Wednesday, June 22, 2016

Suited

This is truly a documentary worth watching.




Tuesday, June 21, 2016

3D printing wearable items- Don't get it? Watch this...

Second update to the orginal post - now more interesting because of the Manus Ex Machina exhibit at the Metropolitan Museum of Art.

Original post dated September 25, 2014 - but still exciting.  Update to this info, the Cooper Hewitt Museum has reopened, and their current design exhibit has wonderful ideas to offer on this subject!

If you are a visual learner like I am, watch this, and you will have a better idea. So exciting! Now, here's creativity on a whole new level! No words from me are needed here...

Monday, June 20, 2016

The fundamental missing piece of women's equality

I have thought and REthought this post.  I have changed my mind a million times. I decided that there is no good reason I can think of to write another "Debbie Downer"- style post, unless there are some practical solutions I can personally subscribe to on my own, ask you to join in, fuel your fire, and leave you feeling hopeful and encouraged.

So that's what I aim to do here.

I read an article written by Melinda Gates very recently, and it blew my mind, because it expresses the truth so clearly.


There's an old business maxim: what gets measured gets done. Well, it's true. Data drives results. Unless you can measure a problem—and thereby prove it exists—you can't start solving it.
One of the reasons that progress has been so slow for the world's poorest women is that we have very little data about them. There are still women who live and die entirely unrecorded. They leave behind no birth certificate, no death certificate, and no data about the struggles and challenges they faced—whether they had the chance to go to school or earn an income, whether they suffered from violence or disease, whether they died preventable deaths.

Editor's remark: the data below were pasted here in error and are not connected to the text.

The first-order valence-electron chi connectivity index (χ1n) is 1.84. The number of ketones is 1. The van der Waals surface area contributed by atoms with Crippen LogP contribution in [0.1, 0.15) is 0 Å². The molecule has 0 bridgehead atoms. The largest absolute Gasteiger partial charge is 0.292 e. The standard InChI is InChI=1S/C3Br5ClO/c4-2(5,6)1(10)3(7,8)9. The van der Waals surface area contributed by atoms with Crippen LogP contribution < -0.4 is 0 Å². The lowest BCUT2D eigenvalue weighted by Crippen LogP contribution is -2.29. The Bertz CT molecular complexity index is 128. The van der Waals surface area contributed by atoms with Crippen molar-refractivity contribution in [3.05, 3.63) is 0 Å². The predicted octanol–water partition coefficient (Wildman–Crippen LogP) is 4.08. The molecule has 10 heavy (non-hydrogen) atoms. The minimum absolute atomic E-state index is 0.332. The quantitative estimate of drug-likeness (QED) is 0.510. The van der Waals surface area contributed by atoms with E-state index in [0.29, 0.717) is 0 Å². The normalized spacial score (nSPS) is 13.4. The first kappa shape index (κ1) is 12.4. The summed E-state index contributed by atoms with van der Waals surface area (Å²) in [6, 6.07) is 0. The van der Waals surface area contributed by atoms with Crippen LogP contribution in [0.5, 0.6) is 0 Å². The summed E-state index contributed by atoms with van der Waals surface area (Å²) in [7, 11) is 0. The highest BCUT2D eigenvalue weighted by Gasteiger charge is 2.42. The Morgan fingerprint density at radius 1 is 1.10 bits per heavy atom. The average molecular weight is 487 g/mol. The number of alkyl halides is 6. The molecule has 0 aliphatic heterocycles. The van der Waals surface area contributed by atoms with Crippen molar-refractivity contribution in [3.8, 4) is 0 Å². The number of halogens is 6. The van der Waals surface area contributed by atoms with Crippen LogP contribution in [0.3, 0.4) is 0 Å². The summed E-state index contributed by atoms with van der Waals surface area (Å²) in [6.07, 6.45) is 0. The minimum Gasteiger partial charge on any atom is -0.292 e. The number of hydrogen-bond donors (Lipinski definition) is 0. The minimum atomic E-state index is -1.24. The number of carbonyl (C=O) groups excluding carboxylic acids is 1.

What little data we have about the world's poorest women is incomplete and, to put it bluntly, sexist.
Nowadays, we are in the dark about where most of our clothing comes from.  Even when it is created by our very own hands, the origins of and conditions from which our fabrics and supplies needed to make our clothing and accessories come are a mystery to us.

I have worked on my own, and for large and small companies, sometimes, discovering, much to my dismay, that something the company is doing is wildly unethical.  So, the truth is, once I know, I'm part of it.  As I sit here typing, I'm wearing a super cheap, perfectly fitting pair of jeans  from Old Navy, made of a fabric I've jokingly termed "barely denim", due to its whispery softness, but incomprehensible durability.  No way these jeans should have cost as little as they did.  But what do I KNOW for sure about them?  Nothing, really. 

Okay... looking at the label.  Made in Cambodia.  Although the RN# (factory number) is listed, it yields no results in my internet search.

So we can sit and complain about so many things, get lost in hand-wringing and lamenting the plight of the less fortunate, but it doesn't make anything happen.  We can all comfort ourselves by boycotting brands we know are operating unethically, we can hoist picket banners into the air, write to politicians, donate money to charities dedicated to fighting the exploitation of workers and children everywhere, or... we can reach out and be examples, leaders, and support to people we know, and people we don't... like this little girl:



There's some data we can measure.

What am I doing? I am helping kids. My help with be through a program that is teaching leadership skills to teenagers this summer. More on that later.